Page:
13. 13. 13 You can determine the half-life graphically by plotting concentration vs. time. What is the half-life of I-131? What is its decay constant? What is the unit of the constant?
  14. 14. 1414 There is another isotope of uranium of interest: U-235. It is also radioactive but more important it is fissionable (or fissile). Nuclear fission is splitting the nucleus into two large particles by bombardment of a high energy particle (such as a neutron). Nuclear fusion is fusing together two small nuclei into a larger one. Both are accompanied by an enormous amount of E! 235 1 94 1 92 0 36 0U + n Kr + ? + 3 n→ 2 3 4 1 1 2H + H He + ?→ ΔE = - 1010 kJ ΔE = - 108 kJ
  15. 15. 1515 Nuclear Fission U-235 does not always split into the same products. However, the products are always radioactivity and given the term “radioactive daughters”. These radioactive products are in the fallout from a nuclear bomb. Sr-90 has half-life of 28.1 yr. Rule of thumb: It takes 10 half-lives for a radioisotope to be considered "gone." Note also the formation of 3 n. Why is this significant? 235 1 90 143 1 92 0 38 54 0U + n Sr + Xe + 3 n→
  16. 16. 16 Fig. 20.14 p.843 Nuclear Chain Reaction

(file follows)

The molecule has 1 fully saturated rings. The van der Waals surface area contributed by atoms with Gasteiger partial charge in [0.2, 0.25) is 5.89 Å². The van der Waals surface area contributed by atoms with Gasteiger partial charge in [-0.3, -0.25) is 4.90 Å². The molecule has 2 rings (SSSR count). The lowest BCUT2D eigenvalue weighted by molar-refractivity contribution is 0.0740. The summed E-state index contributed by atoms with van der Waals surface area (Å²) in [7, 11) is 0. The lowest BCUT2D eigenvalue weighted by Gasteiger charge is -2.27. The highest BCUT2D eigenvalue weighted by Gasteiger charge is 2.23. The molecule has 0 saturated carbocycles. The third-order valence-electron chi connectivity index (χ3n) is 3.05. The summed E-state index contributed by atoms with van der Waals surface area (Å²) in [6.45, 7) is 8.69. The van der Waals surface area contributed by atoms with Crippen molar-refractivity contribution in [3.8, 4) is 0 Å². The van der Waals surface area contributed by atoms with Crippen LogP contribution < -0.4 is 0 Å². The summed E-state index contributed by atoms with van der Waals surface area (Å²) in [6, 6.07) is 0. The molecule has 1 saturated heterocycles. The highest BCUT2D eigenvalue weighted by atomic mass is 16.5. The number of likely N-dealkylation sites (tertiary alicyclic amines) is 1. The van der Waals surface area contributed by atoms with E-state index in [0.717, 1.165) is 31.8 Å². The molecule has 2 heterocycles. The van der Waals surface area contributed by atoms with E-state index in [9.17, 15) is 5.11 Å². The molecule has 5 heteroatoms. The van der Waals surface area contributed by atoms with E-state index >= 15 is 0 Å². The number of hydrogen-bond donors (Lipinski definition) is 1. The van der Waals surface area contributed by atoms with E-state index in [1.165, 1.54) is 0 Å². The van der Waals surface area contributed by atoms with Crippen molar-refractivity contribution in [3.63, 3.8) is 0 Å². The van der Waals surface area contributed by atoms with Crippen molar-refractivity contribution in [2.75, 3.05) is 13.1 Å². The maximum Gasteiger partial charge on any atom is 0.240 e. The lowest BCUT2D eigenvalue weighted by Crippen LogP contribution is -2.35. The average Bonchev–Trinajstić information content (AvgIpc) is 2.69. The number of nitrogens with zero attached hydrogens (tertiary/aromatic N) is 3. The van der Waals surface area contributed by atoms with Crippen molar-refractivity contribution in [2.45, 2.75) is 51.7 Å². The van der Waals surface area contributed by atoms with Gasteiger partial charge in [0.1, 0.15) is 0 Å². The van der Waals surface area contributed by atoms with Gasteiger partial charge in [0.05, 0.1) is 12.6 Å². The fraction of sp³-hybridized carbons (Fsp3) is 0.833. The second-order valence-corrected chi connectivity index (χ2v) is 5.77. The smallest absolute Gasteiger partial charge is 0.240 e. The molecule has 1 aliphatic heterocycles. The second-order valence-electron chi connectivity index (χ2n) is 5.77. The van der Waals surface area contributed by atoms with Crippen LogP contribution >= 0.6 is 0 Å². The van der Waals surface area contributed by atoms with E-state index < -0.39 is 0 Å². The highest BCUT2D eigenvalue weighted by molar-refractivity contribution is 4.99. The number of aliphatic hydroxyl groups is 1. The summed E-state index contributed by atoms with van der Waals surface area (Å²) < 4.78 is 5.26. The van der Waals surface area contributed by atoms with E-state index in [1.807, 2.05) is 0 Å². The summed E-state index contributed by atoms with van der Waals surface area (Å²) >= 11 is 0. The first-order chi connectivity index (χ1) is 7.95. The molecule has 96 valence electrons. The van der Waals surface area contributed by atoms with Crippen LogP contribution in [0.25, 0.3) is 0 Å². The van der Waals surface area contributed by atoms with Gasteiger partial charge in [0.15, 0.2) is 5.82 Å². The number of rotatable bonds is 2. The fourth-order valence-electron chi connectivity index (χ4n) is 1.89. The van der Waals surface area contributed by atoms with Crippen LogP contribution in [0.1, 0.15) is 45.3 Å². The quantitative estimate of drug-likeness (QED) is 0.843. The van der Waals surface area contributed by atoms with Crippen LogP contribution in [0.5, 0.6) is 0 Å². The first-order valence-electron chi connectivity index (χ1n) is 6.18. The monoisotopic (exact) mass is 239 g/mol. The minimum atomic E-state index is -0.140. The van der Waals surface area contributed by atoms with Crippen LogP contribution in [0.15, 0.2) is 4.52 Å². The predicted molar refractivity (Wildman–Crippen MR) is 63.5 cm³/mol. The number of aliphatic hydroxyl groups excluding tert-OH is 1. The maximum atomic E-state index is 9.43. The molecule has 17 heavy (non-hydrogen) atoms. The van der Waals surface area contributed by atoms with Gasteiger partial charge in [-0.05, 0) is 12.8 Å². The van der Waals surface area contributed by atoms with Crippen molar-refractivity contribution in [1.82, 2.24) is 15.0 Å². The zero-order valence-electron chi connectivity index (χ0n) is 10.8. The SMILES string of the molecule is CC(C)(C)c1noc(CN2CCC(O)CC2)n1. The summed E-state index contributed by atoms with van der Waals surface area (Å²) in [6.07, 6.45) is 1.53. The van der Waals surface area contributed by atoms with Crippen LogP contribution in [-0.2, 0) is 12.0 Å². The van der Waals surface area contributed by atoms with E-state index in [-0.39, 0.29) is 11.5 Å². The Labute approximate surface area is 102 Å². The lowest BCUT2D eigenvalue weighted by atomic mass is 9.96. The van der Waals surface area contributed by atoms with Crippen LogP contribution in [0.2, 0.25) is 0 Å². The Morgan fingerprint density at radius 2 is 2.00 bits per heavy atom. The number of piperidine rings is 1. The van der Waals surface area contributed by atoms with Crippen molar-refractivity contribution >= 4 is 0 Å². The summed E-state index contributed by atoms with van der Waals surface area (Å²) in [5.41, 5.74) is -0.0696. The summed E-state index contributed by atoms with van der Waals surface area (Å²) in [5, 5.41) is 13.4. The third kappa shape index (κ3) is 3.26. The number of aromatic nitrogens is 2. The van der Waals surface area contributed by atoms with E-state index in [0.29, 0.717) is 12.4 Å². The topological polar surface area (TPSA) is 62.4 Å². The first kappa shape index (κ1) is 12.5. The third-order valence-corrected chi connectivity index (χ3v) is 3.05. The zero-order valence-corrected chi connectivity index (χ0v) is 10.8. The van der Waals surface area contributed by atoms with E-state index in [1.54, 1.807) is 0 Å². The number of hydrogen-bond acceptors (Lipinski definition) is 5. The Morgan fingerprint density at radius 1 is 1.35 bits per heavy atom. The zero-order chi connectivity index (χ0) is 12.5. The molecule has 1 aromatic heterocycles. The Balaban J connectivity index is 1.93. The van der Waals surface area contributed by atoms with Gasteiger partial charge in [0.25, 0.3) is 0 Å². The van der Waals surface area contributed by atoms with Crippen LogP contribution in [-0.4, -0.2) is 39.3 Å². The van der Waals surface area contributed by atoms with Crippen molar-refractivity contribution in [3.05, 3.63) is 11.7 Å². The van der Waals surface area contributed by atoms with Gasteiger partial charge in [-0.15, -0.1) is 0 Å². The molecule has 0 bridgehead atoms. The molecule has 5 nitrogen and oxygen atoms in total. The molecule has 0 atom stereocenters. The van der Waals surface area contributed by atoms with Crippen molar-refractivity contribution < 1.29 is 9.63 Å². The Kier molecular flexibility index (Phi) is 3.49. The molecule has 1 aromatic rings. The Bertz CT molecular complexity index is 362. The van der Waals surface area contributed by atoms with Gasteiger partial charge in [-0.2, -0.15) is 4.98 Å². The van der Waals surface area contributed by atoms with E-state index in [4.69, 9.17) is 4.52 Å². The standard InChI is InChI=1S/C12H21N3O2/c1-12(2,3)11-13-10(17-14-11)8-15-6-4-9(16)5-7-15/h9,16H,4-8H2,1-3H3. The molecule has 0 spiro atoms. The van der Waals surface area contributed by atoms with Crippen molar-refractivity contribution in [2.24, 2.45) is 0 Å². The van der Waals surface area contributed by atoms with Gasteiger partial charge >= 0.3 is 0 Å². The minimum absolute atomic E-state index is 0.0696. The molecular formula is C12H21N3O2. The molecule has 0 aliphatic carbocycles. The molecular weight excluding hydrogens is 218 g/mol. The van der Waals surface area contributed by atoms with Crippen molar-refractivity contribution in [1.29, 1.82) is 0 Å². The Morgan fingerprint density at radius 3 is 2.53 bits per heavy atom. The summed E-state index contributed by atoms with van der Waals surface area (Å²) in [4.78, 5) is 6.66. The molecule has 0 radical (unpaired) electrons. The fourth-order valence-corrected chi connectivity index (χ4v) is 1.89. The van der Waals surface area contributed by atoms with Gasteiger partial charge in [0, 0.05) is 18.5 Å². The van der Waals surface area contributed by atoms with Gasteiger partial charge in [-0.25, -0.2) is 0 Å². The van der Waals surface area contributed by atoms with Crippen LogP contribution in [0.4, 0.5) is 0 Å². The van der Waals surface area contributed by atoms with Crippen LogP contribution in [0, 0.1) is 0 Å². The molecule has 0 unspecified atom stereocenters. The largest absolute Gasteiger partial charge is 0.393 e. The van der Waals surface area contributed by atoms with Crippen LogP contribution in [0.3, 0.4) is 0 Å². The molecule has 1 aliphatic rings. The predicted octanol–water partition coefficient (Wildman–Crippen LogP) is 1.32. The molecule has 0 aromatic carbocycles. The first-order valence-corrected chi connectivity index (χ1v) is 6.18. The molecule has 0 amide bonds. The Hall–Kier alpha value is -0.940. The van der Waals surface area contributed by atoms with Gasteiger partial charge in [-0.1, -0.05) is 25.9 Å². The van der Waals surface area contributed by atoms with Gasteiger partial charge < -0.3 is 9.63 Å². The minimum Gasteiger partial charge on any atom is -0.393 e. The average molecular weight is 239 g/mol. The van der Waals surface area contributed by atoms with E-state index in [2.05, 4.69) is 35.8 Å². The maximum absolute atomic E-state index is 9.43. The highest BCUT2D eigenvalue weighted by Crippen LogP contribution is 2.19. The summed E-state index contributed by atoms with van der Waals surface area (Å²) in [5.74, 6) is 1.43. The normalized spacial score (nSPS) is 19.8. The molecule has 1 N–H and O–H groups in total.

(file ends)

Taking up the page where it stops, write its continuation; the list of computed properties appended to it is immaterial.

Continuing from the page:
17. 17. 1717 Nuclear Fission Nuclear fission is what we use in the nuclear reactor at the power plants and in atomic bombs. Not all isotopes are “fissile” (not fissionable). U-238 is radioactive but not fissile. In nature, only 0.7% of naturally occurring uranium is U-235. The rest is U-238 which is not fissile. Nuclear power plants only require about 3% U-235. Atomic bombs require about 97.3% U-235. To take 0.7% U-235 and convert to weapon-grade 97.3% U-235 we make use of the different rate of effusion and applying Graham’s Law: Heavier atoms effuse slower. Allowing the two isotopes to effuse (a long process as the difference in mass is only 3 amu) eventually we can separate U-235 from U-238. This process is called ENRICHMENT.
  18. 18. 1818 What is the deal with plutonium? Bombardment of U-238 with neutrons converts it to Np (neptunium) which quickly decays to Pu-239. Pu-238 is fissile. Pu-239 can be used for making bombs. Reactor grade Pu can be easily converted into a nuclar bomb. Half-life of Pu is 25,000 yrs. If there is a spill, how long will it take for Pu to be totally gone? This is why there is much concern with where and who has Pu. There is another reason for concern over the location of Pu…It is HIGHLY toxic. • It is an alpha emitter. • It is estimated that 1 microgram in the lungs of a humna is enough to induce lung cancer.